The Chicago city council held a special meeting on Aug. 21 at the request of aldermen Anthony Napolitano, Leslie Hairston, Anthony Beale and Raymond Lopez to tackle the issue. The four aldermen presented a letter of resolution containing the petitions for Gov. Pritzker, which the council sent to the city’s public safety committee in a 30-17 vote.
Prior to this session, the council had been on recess since July 22 and was supposed to have its next regular session on Sept. 9.
In the letter, the four aldermen argued that the city “has never seen more violence, unrest and organized looting as in recent days,” people were “afraid to travel” across the city and businesses were subjected to “targeting by unyielding criminals.”
Moreover, the letter warned that continued attacks will impact residential real estate development, community investments and future economic development. (Related: Chicago residents kick chaotic Black Lives Matter demonstrators out of their community.)
Aside from their requests to the governor, the four aldermen also called for reports on how officials are handling the rioting, looting and destruction of property Chicago is facing as well as monthly hearings on public safety organized by the budget committee. Council members endorsed the second proposal in a 43-4 vote.
In a press conference held after the special council meeting, Chicago mayor Lori Lightfoot rejected calls to send in the National Guard a second time, saying that doing so would not solve the unrest in the city. She said that while she understood the concerns of people worried about their safety, she did not want a situation where “a tool that isn’t the right one for the moment” is brought in.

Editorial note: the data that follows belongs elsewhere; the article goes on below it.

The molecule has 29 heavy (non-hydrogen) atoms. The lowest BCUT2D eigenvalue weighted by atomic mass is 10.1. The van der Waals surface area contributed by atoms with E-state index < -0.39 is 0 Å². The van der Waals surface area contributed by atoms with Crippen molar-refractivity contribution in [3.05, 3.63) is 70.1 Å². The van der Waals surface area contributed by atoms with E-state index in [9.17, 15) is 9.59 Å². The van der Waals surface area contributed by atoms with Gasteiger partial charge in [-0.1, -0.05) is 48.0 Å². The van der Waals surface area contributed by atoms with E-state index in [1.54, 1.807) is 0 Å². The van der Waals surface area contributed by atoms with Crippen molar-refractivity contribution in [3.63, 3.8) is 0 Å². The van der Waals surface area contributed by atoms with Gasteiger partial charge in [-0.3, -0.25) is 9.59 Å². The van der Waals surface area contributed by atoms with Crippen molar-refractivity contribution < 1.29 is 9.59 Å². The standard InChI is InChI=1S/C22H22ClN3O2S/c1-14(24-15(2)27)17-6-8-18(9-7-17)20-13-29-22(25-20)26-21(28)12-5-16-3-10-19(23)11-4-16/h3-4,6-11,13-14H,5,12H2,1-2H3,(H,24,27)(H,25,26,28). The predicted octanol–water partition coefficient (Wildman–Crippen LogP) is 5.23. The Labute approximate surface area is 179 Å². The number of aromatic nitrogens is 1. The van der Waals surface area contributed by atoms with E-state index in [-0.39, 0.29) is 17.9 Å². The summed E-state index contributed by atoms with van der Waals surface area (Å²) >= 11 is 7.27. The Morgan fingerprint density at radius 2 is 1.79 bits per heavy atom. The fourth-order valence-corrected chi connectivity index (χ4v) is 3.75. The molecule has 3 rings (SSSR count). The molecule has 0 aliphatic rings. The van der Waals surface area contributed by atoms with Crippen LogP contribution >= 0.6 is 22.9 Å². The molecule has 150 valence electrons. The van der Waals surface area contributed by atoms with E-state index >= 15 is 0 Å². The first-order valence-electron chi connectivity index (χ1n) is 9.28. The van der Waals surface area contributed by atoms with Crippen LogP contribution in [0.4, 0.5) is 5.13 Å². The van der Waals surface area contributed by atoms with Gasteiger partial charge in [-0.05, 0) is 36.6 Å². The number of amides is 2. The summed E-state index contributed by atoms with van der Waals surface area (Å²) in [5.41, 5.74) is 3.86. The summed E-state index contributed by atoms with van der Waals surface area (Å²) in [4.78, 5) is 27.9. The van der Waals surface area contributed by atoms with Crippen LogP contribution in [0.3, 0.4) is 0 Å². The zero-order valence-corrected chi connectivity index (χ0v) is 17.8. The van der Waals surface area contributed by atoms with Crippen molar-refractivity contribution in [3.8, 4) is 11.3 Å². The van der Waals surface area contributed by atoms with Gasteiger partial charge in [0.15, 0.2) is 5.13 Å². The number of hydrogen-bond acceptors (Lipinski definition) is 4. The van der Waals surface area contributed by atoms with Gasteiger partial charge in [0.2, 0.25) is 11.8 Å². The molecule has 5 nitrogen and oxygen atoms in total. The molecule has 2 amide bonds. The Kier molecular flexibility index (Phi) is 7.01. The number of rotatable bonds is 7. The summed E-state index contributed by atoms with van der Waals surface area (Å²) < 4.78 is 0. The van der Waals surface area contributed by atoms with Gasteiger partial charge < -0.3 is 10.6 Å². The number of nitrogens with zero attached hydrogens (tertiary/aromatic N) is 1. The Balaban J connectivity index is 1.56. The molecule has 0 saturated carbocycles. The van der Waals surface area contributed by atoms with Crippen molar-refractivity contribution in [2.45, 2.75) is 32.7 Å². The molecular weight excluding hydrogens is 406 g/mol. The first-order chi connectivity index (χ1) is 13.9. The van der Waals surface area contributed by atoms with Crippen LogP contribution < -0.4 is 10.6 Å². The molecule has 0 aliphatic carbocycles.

Lightfoot cited the 1970 Kent State University shootings that happened in her native Ohio. This incident saw four dead and nine injured after National Guard troops opened fire on students protesting against the Vietnam War.
“The National Guard has a very different set of training, very different perspective on force,” she remarked, adding that it had a tendency to put down conflict using all means possible owing to its military background.
Air Force Brig. Gen. Richard Neely, Adjutant General for the State of Illinois, appeared to share the Lightfoot’s hesitation on sending National Guard troops into the city. Still, Neely said that the National Guard was ready to answer the call despite finding the deployment “most distasteful.”
When asked about the four aldermen who called for the special meeting, Lightfoot pointed out that two of them “have a history of grandstanding.” She remarked that this wasn’t the way things get done and further emphasized the need to “make sure we are working together to find common ground."
As mayor of Chicago, Lightfoot has suspended public transportation services in the city, restricted access to downtown Chicago and the central business district and implemented a 9:00 p.m. to 6:00 a.m curfew in the city.
More about the riots happening in Chicago and other U.S. states, and how individual states are responding to them, can be found at Rioting.news.